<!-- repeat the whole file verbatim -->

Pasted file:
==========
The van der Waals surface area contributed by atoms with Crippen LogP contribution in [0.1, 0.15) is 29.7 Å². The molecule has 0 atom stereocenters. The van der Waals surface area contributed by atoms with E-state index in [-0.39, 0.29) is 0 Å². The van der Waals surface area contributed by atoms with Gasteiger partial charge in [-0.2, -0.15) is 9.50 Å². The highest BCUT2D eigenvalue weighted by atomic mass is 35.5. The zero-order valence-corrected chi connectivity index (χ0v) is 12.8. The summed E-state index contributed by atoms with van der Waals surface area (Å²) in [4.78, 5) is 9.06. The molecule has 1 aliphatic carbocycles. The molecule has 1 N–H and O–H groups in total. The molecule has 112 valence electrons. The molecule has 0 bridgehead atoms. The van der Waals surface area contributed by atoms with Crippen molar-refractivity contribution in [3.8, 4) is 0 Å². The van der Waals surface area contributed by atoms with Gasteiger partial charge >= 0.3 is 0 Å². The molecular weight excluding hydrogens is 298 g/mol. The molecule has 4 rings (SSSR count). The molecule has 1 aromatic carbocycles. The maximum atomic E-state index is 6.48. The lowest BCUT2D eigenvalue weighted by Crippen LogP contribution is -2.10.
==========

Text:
The van der Waals surface area contributed by atoms with Crippen LogP contribution in [0.1, 0.15) is 29.7 Å². The molecule has 0 atom stereocenters. The van der Waals surface area contributed by atoms with E-state index in [-0.39, 0.29) is 0 Å². The van der Waals surface area contributed by atoms with Gasteiger partial charge in [-0.2, -0.15) is 9.50 Å². The highest BCUT2D eigenvalue weighted by atomic mass is 35.5. The zero-order valence-corrected chi connectivity index (χ0v) is 12.8. The summed E-state index contributed by atoms with van der Waals surface area (Å²) in [4.78, 5) is 9.06. The molecule has 1 aliphatic carbocycles. The molecule has 1 N–H and O–H groups in total. The molecule has 112 valence electrons. The molecule has 0 bridgehead atoms. The van der Waals surface area contributed by atoms with Crippen molar-refractivity contribution in [3.8, 4) is 0 Å². The van der Waals surface area contributed by atoms with Gasteiger partial charge >= 0.3 is 0 Å². The molecular weight excluding hydrogens is 298 g/mol. The molecule has 4 rings (SSSR count). The molecule has 1 aromatic carbocycles. The maximum atomic E-state index is 6.48. The lowest BCUT2D eigenvalue weighted by Crippen LogP contribution is -2.10.